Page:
In the 60 years that have passed since the discovery of the mineralocorticoid hormone aldosterone, much has been learned about its synthesis (both adrenal and extra-adrenal), regulation (by renin-angiotensin II, potassium, adrenocorticotrophin, and other factors), and effects (on both epithelial and nonepithelial tissues). Once thought to be rare, primary aldosteronism (PA, in which aldosterone secretion by the adrenal is excessive and autonomous of its principal regulator, angiotensin II) is now known to be the most common specifically treatable and potentially curable form of hypertension, with most patients lacking the clinical feature of hypokalemia, the presence of which was previously considered to be necessary to warrant further efforts towards confirming a diagnosis of PA. This, and the appreciation that aldosterone excess leads to adverse cardiovascular, renal, central nervous, and psychological effects, that are at least partly independent of its effects on blood pressure, have had a profound influence on raising clinical and research interest in PA. Such research on patients with PA has, in turn, furthered knowledge regarding aldosterone synthesis, regulation, and effects. This review summarizes current progress in our understanding of the physiology of aldosterone, and towards defining the causes (including genetic bases), epidemiology, outcomes, and clinical approaches to diagnostic workup (including screening, diagnostic confirmation, and subtype differentiation) and treatment of PA.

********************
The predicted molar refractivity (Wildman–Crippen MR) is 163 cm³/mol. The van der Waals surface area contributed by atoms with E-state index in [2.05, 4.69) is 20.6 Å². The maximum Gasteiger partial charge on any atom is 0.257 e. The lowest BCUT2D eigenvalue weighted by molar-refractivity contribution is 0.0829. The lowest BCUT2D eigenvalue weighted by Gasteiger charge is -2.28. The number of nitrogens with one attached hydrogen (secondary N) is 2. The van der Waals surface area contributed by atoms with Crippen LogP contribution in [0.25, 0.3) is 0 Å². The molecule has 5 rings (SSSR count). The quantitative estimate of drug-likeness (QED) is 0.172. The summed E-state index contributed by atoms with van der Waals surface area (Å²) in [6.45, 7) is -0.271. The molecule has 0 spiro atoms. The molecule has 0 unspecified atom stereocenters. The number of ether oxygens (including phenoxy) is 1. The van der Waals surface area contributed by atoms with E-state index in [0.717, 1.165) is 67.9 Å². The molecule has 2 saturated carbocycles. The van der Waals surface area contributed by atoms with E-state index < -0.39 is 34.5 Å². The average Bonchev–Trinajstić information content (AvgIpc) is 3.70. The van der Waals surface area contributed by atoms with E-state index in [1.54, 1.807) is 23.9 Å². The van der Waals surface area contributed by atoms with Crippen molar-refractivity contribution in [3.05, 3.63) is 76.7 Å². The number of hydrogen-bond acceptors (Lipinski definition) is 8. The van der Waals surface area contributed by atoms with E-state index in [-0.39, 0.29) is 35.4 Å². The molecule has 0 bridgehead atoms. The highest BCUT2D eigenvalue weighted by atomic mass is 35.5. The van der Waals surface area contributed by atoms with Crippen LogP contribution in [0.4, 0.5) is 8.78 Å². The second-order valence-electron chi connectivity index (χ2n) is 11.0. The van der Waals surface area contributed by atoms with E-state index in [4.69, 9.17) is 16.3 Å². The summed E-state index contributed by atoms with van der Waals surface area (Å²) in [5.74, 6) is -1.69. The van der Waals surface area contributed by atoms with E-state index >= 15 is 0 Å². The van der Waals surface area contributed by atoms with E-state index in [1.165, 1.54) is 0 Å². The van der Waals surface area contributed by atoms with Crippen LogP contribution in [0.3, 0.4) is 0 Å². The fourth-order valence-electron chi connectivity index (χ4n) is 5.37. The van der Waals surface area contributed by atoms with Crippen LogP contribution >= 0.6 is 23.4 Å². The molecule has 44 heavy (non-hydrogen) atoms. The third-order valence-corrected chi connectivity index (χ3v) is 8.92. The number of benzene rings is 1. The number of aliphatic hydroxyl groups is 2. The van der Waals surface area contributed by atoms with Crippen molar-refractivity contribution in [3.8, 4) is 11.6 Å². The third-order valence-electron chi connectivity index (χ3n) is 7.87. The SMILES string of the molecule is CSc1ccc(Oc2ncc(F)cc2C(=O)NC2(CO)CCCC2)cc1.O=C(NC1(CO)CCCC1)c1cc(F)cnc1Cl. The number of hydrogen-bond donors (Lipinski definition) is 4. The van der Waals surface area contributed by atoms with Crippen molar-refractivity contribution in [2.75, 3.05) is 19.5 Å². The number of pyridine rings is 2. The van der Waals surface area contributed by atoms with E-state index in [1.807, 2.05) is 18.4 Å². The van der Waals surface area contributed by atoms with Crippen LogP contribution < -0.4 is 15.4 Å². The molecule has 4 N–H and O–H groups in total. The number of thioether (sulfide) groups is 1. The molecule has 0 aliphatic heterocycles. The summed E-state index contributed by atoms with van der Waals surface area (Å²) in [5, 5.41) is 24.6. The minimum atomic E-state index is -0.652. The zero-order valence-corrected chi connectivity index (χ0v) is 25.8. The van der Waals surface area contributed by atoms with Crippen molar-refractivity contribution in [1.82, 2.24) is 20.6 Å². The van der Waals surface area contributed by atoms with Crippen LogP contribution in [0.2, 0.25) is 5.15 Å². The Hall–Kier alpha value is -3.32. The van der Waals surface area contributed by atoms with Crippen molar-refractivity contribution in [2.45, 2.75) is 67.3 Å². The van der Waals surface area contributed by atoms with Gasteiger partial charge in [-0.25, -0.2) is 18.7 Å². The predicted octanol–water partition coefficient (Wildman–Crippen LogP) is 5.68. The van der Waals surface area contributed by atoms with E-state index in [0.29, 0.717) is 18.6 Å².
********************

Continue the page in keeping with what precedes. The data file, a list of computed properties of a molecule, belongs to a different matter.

- Copyright © 2016 the American Physiological Society